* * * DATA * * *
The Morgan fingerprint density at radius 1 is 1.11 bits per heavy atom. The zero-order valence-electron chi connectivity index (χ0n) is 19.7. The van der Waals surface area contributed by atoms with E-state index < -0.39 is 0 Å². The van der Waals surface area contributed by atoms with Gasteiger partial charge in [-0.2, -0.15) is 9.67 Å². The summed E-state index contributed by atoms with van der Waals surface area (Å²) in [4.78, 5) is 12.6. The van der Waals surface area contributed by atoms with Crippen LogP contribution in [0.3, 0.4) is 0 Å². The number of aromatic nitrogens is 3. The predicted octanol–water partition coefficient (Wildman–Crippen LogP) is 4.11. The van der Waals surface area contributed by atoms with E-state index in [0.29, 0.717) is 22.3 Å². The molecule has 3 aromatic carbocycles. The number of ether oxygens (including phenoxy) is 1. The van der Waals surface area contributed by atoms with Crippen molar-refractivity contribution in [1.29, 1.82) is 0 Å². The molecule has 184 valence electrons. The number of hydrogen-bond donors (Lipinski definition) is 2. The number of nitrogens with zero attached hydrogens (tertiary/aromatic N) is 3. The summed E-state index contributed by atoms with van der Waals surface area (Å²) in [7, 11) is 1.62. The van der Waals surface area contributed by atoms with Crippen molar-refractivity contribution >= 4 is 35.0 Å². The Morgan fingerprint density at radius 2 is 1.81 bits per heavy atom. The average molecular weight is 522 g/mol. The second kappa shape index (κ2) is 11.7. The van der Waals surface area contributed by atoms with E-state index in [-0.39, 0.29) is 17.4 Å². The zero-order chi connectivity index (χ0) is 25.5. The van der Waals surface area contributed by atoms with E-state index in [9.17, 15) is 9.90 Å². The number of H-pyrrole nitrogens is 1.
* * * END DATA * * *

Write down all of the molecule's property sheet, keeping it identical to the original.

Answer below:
The Morgan fingerprint density at radius 1 is 1.11 bits per heavy atom. The zero-order valence-electron chi connectivity index (χ0n) is 19.7. The van der Waals surface area contributed by atoms with E-state index < -0.39 is 0 Å². The van der Waals surface area contributed by atoms with Gasteiger partial charge in [-0.2, -0.15) is 9.67 Å². The summed E-state index contributed by atoms with van der Waals surface area (Å²) in [4.78, 5) is 12.6. The van der Waals surface area contributed by atoms with Crippen LogP contribution in [0.3, 0.4) is 0 Å². The number of aromatic nitrogens is 3. The predicted octanol–water partition coefficient (Wildman–Crippen LogP) is 4.11. The van der Waals surface area contributed by atoms with E-state index in [0.29, 0.717) is 22.3 Å². The molecule has 3 aromatic carbocycles. The number of ether oxygens (including phenoxy) is 1. The van der Waals surface area contributed by atoms with Crippen molar-refractivity contribution in [1.29, 1.82) is 0 Å². The molecule has 184 valence electrons. The number of hydrogen-bond donors (Lipinski definition) is 2. The number of nitrogens with zero attached hydrogens (tertiary/aromatic N) is 3. The summed E-state index contributed by atoms with van der Waals surface area (Å²) in [7, 11) is 1.62. The van der Waals surface area contributed by atoms with Crippen molar-refractivity contribution >= 4 is 35.0 Å². The Morgan fingerprint density at radius 2 is 1.81 bits per heavy atom. The average molecular weight is 522 g/mol. The second kappa shape index (κ2) is 11.7. The van der Waals surface area contributed by atoms with E-state index in [-0.39, 0.29) is 17.4 Å². The zero-order chi connectivity index (χ0) is 25.5. The van der Waals surface area contributed by atoms with E-state index in [9.17, 15) is 9.90 Å². The number of H-pyrrole nitrogens is 1.